Ronda Rousey to be first woman inducted into UFC Hall of Fame

Ronda Rousey to be first woman inducted into UFC Hall of Fame

LAS VEGAS – UFC today announced that former UFC and Strikeforce women’s bantamweight champion Ronda Rousey will be inducted into the UFC Hall of Fame’s Modern Wing as a member of the Class of 2018. The 2018 UFC Hall of Fame Induction Ceremony will take place on Thursday, July 5, at The Pearl at the Palms Casino Resort in Las Vegas. The event will be streamed live and exclusively on UFC Fight Pass.

“There would be no women in UFC without Ronda Rousey,” UFC President Dana White said. “Ronda is an absolute pioneer who helped me personally, and a lot of other people, look at women in combat sports differently. She accomplished everything she set out to do with UFC and became a global icon and role model in the process. Today, the women’s divisions are packed with incredibly talented fighters, and they produce some of the best fights you’ll ever see. We’re proud to announce her as the final inductee of the 2018 UFC Hall of Fame Class.”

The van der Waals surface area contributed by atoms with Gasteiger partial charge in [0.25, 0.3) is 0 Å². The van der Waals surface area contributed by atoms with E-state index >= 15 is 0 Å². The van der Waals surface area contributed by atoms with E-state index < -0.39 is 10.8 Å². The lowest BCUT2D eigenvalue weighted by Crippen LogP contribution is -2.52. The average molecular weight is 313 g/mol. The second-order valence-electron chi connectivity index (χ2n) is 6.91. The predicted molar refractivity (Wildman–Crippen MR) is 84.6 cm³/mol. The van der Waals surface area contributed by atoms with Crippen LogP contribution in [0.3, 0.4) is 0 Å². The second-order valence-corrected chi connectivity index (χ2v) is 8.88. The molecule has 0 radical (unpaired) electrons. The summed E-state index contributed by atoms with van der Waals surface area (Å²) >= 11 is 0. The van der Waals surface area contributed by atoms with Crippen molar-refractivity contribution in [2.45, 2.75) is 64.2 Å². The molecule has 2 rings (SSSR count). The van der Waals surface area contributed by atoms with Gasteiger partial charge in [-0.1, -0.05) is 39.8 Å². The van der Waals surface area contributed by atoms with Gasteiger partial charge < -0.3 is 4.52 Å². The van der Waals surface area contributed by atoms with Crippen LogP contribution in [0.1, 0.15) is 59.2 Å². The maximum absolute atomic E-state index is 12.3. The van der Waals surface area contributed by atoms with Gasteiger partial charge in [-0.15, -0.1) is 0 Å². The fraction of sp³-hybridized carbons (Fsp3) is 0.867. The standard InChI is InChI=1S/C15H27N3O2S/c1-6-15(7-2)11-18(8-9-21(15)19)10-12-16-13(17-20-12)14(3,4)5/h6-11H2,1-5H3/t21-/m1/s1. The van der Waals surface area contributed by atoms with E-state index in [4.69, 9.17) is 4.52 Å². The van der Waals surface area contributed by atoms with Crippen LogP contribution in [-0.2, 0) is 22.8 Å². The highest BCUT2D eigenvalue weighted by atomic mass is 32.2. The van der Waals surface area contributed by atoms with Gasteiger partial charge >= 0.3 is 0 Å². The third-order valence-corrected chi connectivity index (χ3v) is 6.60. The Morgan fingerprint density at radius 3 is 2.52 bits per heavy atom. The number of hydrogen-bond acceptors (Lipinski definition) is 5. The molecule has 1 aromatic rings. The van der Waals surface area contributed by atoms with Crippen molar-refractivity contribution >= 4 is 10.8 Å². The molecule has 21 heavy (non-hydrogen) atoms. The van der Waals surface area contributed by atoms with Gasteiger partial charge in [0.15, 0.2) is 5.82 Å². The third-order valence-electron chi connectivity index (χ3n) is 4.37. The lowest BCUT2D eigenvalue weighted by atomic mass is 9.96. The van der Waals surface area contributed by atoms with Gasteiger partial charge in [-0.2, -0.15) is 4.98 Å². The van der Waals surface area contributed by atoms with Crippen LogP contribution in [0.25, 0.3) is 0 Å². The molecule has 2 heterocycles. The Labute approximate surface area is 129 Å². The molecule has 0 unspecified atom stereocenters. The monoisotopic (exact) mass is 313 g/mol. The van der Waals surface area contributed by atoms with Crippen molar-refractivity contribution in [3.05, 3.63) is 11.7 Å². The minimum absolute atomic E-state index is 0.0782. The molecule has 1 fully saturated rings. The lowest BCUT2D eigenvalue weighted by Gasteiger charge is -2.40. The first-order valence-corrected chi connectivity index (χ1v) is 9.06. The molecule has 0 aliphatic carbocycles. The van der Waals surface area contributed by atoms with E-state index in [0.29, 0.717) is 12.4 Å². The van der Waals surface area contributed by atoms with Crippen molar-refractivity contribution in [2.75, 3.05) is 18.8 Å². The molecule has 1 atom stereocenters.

Rousey, who will make history as the first woman inducted into the UFC Hall of Fame, will enter as a member of the Modern Wing, joining Forrest Griffin, BJ Penn and Urijah Faber as the only members of this distinguished category. Rousey also joins Faber as only the second athlete inducted into the UFC Hall of Fame from the bantamweight division. The Modern Era category includes athletes who turned pro on or after Nov. 17, 2000, is a minimum age of 35 or has been retired for one year or more.

“This is an immense honor, to not only take part in bringing women to the forefront of this sport, but now the UFC Hall of Fame,” Rousey said. “May I be the first of many.”